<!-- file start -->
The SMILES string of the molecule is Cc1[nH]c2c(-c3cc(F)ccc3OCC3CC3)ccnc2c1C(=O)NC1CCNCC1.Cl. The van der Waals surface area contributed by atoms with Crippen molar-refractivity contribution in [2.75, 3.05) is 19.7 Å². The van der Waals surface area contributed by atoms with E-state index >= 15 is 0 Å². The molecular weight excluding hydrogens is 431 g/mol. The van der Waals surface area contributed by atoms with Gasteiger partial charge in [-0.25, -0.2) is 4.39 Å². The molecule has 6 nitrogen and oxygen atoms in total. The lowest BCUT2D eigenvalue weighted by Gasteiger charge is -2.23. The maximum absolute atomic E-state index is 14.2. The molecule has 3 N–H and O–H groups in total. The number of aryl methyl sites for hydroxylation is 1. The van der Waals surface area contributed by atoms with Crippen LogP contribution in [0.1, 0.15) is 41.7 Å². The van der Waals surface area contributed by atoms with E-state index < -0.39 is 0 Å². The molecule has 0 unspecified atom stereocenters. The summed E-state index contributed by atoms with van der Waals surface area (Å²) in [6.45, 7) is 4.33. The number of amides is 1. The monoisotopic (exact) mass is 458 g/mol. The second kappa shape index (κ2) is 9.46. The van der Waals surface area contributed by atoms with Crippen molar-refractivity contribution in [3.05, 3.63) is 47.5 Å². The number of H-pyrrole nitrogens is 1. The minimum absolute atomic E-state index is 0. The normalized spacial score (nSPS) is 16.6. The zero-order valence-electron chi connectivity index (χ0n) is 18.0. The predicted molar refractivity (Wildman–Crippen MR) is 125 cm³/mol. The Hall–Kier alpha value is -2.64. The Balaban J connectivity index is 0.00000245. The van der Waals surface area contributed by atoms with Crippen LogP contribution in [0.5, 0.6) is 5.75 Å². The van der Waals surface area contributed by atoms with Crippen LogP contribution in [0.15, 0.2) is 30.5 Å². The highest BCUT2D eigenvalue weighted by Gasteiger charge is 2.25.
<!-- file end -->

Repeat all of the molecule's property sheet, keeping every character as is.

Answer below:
The SMILES string of the molecule is Cc1[nH]c2c(-c3cc(F)ccc3OCC3CC3)ccnc2c1C(=O)NC1CCNCC1.Cl. The van der Waals surface area contributed by atoms with Crippen molar-refractivity contribution in [2.75, 3.05) is 19.7 Å². The van der Waals surface area contributed by atoms with E-state index >= 15 is 0 Å². The molecular weight excluding hydrogens is 431 g/mol. The van der Waals surface area contributed by atoms with Gasteiger partial charge in [-0.25, -0.2) is 4.39 Å². The molecule has 6 nitrogen and oxygen atoms in total. The lowest BCUT2D eigenvalue weighted by Gasteiger charge is -2.23. The maximum absolute atomic E-state index is 14.2. The molecule has 3 N–H and O–H groups in total. The number of aryl methyl sites for hydroxylation is 1. The van der Waals surface area contributed by atoms with Crippen LogP contribution in [0.1, 0.15) is 41.7 Å². The van der Waals surface area contributed by atoms with E-state index < -0.39 is 0 Å². The molecule has 0 unspecified atom stereocenters. The summed E-state index contributed by atoms with van der Waals surface area (Å²) in [6.45, 7) is 4.33. The number of amides is 1. The monoisotopic (exact) mass is 458 g/mol. The second kappa shape index (κ2) is 9.46. The van der Waals surface area contributed by atoms with Crippen molar-refractivity contribution in [3.05, 3.63) is 47.5 Å². The number of H-pyrrole nitrogens is 1. The minimum absolute atomic E-state index is 0. The normalized spacial score (nSPS) is 16.6. The zero-order valence-electron chi connectivity index (χ0n) is 18.0. The predicted molar refractivity (Wildman–Crippen MR) is 125 cm³/mol. The Hall–Kier alpha value is -2.64. The Balaban J connectivity index is 0.00000245. The van der Waals surface area contributed by atoms with Crippen LogP contribution in [0.5, 0.6) is 5.75 Å². The van der Waals surface area contributed by atoms with Crippen LogP contribution in [0.15, 0.2) is 30.5 Å². The highest BCUT2D eigenvalue weighted by Gasteiger charge is 2.25.